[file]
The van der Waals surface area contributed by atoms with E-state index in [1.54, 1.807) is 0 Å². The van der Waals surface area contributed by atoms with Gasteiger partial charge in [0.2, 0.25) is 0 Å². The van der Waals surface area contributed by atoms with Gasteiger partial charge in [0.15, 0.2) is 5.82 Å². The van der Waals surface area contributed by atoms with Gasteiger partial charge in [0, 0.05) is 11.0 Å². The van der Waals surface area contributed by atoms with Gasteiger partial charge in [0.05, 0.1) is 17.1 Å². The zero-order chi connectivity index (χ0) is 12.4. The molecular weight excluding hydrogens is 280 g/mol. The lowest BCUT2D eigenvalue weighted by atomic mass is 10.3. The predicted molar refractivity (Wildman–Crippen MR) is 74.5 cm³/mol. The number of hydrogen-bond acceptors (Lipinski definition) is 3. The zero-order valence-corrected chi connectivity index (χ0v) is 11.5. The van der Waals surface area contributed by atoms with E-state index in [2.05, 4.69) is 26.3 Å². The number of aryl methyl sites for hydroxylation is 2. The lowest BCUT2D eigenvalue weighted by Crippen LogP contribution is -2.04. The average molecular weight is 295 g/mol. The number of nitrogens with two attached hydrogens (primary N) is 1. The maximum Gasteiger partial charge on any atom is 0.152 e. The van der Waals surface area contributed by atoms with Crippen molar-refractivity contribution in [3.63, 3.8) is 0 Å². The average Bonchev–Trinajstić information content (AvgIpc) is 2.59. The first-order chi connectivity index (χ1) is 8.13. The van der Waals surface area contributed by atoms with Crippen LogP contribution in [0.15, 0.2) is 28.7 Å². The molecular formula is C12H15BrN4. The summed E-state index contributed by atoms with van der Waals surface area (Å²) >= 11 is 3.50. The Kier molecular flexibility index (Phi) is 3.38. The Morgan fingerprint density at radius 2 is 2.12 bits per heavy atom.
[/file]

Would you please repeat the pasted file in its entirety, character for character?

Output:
The van der Waals surface area contributed by atoms with E-state index in [1.54, 1.807) is 0 Å². The van der Waals surface area contributed by atoms with Gasteiger partial charge in [0.2, 0.25) is 0 Å². The van der Waals surface area contributed by atoms with Gasteiger partial charge in [0.15, 0.2) is 5.82 Å². The van der Waals surface area contributed by atoms with Gasteiger partial charge in [0, 0.05) is 11.0 Å². The van der Waals surface area contributed by atoms with Gasteiger partial charge in [0.05, 0.1) is 17.1 Å². The zero-order chi connectivity index (χ0) is 12.4. The molecular weight excluding hydrogens is 280 g/mol. The lowest BCUT2D eigenvalue weighted by atomic mass is 10.3. The predicted molar refractivity (Wildman–Crippen MR) is 74.5 cm³/mol. The number of hydrogen-bond acceptors (Lipinski definition) is 3. The zero-order valence-corrected chi connectivity index (χ0v) is 11.5. The van der Waals surface area contributed by atoms with E-state index in [2.05, 4.69) is 26.3 Å². The number of aryl methyl sites for hydroxylation is 2. The lowest BCUT2D eigenvalue weighted by Crippen LogP contribution is -2.04. The average molecular weight is 295 g/mol. The number of nitrogens with two attached hydrogens (primary N) is 1. The maximum Gasteiger partial charge on any atom is 0.152 e. The van der Waals surface area contributed by atoms with Crippen molar-refractivity contribution in [3.63, 3.8) is 0 Å². The average Bonchev–Trinajstić information content (AvgIpc) is 2.59. The first-order chi connectivity index (χ1) is 8.13. The van der Waals surface area contributed by atoms with Crippen LogP contribution in [0.15, 0.2) is 28.7 Å². The molecular formula is C12H15BrN4. The summed E-state index contributed by atoms with van der Waals surface area (Å²) >= 11 is 3.50. The Kier molecular flexibility index (Phi) is 3.38. The Morgan fingerprint density at radius 2 is 2.12 bits per heavy atom.